Additionally a claimant who qualifies for point B would incur costs each time they need to undertake a journey.

    For point C, a claimant with a mild learning disability who the guidance specifically states would not need any supervision or accompaniment on the actual route of a journey, and could cope with asking for help if there were some disruptions during their journey, would qualify for the standard rate, despite clearly not having a need for someone to accompany them outdoors.

    So taking all of this into consideration, I don't believe that the guidance to the DWP assessors follows either the stated aims of the benefit or the natural language of the descriptors and I would appreciate your further guidance in this matter.

  5. #5
    Hi Saddan. Yes, the award was backdated to the date of my telephone application on 08/08/14. £1846 was paid into my account yesterday

  6. #6
    Quote Originally Posted by fizzwizz View Post
    My query with the mobility award is indeed the usual question about the applicability of the 'following' descriptors in relation to mental health. I very much agree that the descriptors are far from the finest piece of drafting ever to leave the Parliamentary Counsel.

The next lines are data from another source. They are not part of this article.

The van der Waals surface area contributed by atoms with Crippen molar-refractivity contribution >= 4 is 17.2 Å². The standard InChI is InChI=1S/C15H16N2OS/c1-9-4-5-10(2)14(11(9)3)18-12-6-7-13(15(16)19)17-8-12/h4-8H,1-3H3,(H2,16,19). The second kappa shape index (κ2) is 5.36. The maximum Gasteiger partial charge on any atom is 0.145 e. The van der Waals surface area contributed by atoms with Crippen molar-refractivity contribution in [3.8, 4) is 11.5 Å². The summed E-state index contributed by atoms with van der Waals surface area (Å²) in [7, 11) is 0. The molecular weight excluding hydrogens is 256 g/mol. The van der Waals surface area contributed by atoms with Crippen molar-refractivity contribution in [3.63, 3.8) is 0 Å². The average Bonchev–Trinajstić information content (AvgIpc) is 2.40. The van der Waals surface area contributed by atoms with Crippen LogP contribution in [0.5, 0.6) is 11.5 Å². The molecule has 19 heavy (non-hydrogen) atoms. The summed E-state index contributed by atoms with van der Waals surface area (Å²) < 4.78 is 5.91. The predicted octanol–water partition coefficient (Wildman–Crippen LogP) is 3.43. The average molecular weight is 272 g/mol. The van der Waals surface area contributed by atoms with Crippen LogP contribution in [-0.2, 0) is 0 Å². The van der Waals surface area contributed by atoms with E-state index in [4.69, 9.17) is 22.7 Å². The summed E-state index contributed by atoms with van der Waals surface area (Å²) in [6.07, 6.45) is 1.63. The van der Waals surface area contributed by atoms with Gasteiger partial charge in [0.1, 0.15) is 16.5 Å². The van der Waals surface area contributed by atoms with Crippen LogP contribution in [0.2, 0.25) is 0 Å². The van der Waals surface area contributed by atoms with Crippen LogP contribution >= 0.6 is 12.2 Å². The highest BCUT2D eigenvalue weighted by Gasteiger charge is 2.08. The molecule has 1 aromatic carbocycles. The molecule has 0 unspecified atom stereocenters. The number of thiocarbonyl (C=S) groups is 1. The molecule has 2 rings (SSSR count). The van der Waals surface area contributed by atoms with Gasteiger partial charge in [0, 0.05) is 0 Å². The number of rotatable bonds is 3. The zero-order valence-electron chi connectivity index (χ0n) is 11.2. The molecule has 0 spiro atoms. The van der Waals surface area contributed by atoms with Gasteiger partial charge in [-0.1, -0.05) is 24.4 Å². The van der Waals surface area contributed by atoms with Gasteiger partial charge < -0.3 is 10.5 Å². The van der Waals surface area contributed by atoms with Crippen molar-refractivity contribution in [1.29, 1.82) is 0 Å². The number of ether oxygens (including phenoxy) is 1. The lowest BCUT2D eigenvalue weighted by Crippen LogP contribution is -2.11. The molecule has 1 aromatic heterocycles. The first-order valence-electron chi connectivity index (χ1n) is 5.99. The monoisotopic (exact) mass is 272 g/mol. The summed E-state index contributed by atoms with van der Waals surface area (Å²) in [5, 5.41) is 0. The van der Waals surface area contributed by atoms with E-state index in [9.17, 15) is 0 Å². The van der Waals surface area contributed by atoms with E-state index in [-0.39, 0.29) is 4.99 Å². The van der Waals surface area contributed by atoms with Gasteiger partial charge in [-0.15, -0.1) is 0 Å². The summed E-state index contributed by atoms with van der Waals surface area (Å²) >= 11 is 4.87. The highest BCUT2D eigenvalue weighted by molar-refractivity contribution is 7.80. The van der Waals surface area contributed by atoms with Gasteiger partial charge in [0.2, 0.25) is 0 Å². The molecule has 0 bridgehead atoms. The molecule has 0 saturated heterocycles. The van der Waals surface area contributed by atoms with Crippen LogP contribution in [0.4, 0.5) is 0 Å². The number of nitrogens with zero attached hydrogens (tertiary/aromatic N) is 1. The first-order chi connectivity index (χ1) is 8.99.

I disagree, however, that their inapplicability to almost every mental health condition is clear from the descriptors themselves. There is much in the guidance that twists the natural language of the descriptors to exclude people with mental health issues from qualifying for an award. There is very little in the actual wording of the descriptors to suggest that mental health issues should be excluded from consideration.

    I have not read the primary legislation relating to PIP. However I have read the PIP Assessment Guide in detail. In the introduction it states that PIP '...is paid to make a contribution to the extra costs that disabled people may face, to help them lead full, active and independent lives'.
    Your approach is to work out what you believe the legislation should say in order to achieve its stated aims. In common law legal systems the starting point is always the words of the legislation, not the principles behind the legislation. There is some scope to move away from a literal approach when the aims of the legislation demand it (the so-called purposive approach), but this does not extend to rewriting legislation wholesale in the tribunals and courts to implement the policy objectives behind the legislation more effectively.

    The task of turning policy into legislation belongs to Parliament, not the courts - a principle that dates back to the Bill of Rights 1689. As Lord Reid noted in Pickin v British Railways Board [1974] AC 765, "The function of the court is to construe and apply the enactments of Parliament".